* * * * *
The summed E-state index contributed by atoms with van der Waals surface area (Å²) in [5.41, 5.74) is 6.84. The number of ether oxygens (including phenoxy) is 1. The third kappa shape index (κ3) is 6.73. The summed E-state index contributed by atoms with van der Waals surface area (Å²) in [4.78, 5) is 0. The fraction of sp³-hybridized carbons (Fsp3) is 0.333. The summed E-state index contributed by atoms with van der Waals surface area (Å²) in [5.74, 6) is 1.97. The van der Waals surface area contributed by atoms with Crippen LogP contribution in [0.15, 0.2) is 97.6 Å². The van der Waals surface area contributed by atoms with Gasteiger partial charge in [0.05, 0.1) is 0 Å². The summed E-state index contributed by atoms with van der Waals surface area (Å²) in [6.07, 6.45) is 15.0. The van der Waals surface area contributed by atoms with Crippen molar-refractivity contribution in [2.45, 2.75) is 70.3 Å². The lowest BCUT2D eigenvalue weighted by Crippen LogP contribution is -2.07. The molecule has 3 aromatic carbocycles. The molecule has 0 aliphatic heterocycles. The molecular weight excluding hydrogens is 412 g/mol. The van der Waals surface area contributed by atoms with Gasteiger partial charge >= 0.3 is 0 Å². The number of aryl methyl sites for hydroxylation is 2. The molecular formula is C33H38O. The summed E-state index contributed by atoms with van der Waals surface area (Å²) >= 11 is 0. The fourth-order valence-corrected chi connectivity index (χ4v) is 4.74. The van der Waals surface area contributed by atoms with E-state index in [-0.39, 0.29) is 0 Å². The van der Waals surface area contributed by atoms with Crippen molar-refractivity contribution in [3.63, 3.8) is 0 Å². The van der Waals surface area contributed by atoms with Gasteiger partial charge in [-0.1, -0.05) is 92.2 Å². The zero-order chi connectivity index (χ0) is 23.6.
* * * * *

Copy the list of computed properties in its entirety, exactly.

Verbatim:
The summed E-state index contributed by atoms with van der Waals surface area (Å²) in [5.41, 5.74) is 6.84. The number of ether oxygens (including phenoxy) is 1. The third kappa shape index (κ3) is 6.73. The summed E-state index contributed by atoms with van der Waals surface area (Å²) in [4.78, 5) is 0. The fraction of sp³-hybridized carbons (Fsp3) is 0.333. The summed E-state index contributed by atoms with van der Waals surface area (Å²) in [5.74, 6) is 1.97. The van der Waals surface area contributed by atoms with Crippen LogP contribution in [0.15, 0.2) is 97.6 Å². The van der Waals surface area contributed by atoms with Gasteiger partial charge in [0.05, 0.1) is 0 Å². The summed E-state index contributed by atoms with van der Waals surface area (Å²) in [6.07, 6.45) is 15.0. The van der Waals surface area contributed by atoms with Crippen molar-refractivity contribution in [2.45, 2.75) is 70.3 Å². The lowest BCUT2D eigenvalue weighted by Crippen LogP contribution is -2.07. The molecule has 3 aromatic carbocycles. The molecule has 0 aliphatic heterocycles. The molecular weight excluding hydrogens is 412 g/mol. The van der Waals surface area contributed by atoms with Gasteiger partial charge >= 0.3 is 0 Å². The number of aryl methyl sites for hydroxylation is 2. The molecular formula is C33H38O. The summed E-state index contributed by atoms with van der Waals surface area (Å²) >= 11 is 0. The fourth-order valence-corrected chi connectivity index (χ4v) is 4.74. The van der Waals surface area contributed by atoms with E-state index in [-0.39, 0.29) is 0 Å². The van der Waals surface area contributed by atoms with Crippen molar-refractivity contribution in [3.63, 3.8) is 0 Å². The van der Waals surface area contributed by atoms with Gasteiger partial charge in [-0.1, -0.05) is 92.2 Å². The zero-order chi connectivity index (χ0) is 23.6.